Marrone died in late 2013, but his protest has taken root in Lower Merion and is connecting with an increasingly powerful nationwide movement for kids to "opt out" of standardized tests such as the Pennsylvania System of School Assessment, or PSSA.

Education officials hold that standardized tests are important tools for measuring student progress. Larry Wittig, chairman of the Pennsylvania Board of Education, says that the Keystone Exams, for example, assess student performance, prevent social promotion, and hold districts accountable.

But not everyone is buying into those arguments.

As students in grades three to eight prepare for four weeks of PSSAs in April, Lower Merion parents are screening an anti-test documentary by two local teachers, Standardized Lies, Money & Civil Rights: How Testing Is Ruining Public Education, on Feb. 25 at Church of the Redeemer in Bryn Mawr.

"We are over-testing the kids. ... I think that it's taking up so much money and so many resources in the school," said Marlies Lissack, who joined the movement last year and whose Gladwyne Elementary School fourth grader is opting out of the PSSAs this year. "I finally reached a tipping point where I said, 'Enough.' "

The numbers opting not to take the test in Lower Merion more than doubled, from 13 in 2013 to 28 last year. The band of resisters is joining what has become a feverish battle in other parts of the country. It pits education officials against vocal teachers and parents who feel test prep and rote memorization are replacing quality classroom learning.


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Teachers Give Girls Better Grades on Math Tests When They Don’t Know They Are Girls | Amanda Marcotte | Slate.com

Teachers Give Girls Better Grades on Math Tests When They Don’t Know They Are Girls | Amanda Marcotte | Slate.com | Digital Media Literacy + Cyber Arts + Performance Centers Connected to Fiber Networks | Scoop.it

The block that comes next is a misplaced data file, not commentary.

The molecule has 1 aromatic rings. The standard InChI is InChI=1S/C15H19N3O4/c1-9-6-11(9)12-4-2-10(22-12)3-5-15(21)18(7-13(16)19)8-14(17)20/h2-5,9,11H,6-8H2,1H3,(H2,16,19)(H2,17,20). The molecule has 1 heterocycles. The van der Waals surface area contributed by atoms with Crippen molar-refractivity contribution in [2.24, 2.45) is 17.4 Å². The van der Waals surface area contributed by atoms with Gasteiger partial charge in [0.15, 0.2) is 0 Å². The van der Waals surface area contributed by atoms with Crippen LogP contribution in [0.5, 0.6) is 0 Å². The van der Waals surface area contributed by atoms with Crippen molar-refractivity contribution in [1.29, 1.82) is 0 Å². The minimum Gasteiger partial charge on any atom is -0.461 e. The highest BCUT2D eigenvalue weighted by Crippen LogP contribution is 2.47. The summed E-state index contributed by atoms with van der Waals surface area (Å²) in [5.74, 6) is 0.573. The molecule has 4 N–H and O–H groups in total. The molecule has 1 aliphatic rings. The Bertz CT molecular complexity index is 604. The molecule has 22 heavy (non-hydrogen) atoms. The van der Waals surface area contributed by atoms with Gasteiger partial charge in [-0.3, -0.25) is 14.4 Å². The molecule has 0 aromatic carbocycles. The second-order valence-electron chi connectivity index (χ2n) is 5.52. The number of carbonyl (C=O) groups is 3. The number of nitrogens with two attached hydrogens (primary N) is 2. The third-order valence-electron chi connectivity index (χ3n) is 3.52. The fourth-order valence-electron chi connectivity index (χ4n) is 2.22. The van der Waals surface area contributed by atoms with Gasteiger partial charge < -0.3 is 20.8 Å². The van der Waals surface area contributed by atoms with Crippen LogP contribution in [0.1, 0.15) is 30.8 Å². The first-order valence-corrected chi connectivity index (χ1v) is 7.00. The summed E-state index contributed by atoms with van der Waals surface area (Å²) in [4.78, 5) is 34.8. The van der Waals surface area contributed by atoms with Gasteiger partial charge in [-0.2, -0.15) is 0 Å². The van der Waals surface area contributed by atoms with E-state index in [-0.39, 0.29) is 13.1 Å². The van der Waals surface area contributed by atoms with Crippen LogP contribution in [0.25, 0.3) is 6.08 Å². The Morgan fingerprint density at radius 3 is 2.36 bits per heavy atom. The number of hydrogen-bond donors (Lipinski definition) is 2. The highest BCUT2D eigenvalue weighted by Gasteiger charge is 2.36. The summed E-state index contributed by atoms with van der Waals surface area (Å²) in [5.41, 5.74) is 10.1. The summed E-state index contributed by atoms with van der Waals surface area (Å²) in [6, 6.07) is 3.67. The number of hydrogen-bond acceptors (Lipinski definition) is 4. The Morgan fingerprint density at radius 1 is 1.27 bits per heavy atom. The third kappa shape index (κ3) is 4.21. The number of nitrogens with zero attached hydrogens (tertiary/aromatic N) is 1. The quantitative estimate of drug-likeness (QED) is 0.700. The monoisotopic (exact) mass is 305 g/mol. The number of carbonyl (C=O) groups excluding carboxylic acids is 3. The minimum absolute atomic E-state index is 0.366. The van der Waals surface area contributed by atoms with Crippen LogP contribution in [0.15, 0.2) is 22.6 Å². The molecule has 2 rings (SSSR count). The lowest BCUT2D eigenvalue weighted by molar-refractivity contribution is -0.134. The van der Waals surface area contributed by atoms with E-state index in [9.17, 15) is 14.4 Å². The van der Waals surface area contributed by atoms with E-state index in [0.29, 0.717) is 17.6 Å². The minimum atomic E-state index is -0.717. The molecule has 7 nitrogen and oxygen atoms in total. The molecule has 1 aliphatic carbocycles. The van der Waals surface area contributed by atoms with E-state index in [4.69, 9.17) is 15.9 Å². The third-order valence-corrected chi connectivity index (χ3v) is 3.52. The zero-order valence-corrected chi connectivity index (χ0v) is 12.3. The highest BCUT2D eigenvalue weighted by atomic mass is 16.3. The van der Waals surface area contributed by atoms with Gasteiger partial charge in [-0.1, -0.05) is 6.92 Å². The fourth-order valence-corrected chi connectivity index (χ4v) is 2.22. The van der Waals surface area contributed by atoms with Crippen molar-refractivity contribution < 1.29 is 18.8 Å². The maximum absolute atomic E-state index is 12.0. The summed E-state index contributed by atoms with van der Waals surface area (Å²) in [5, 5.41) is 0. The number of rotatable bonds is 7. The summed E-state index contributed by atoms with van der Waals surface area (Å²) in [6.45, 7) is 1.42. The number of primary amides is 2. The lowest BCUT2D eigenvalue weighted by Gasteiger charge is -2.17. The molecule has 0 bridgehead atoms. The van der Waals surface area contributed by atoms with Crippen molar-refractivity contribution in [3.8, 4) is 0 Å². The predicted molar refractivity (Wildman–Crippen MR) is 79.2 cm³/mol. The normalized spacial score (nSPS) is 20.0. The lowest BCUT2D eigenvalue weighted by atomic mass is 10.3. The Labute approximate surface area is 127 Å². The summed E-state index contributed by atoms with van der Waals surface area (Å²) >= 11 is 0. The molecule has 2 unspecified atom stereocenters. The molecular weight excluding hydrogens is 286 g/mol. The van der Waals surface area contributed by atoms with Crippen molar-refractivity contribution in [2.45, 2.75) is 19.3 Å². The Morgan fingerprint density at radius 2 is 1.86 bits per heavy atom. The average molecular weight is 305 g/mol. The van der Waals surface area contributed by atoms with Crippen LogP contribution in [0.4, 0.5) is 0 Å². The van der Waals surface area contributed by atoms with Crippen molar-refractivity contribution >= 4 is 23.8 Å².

When it comes to explaining why women are underrepresented in science, technology, engineering, and math, it’s not enough to point to discrimination in hiring, even though that is a real phenomenon. It’s also true that STEM fields have a “pipeline” problem, where not enough girls are choosing to pursue education and eventually careers in science and tech. New research suggests that part of the problem is that girls are being discouraged at very young ages from thinking of themselves as capable at math.

Victor Lavy of the University of Warwick in England and Edith Sand of Tel Aviv University recently published a paper for the National Bureau of Economic Research that suggests one reason girls do less well in math is because teachers expect less of them. Claire Cain Miller of the New York Times summarizes the study:


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malek's curator insight, February 16, 10:18 AM

Just by believing that a student has an aptitude for something, the teacher makes it more likely to be true.

deborah johns's curator insight, February 26, 9:01 AM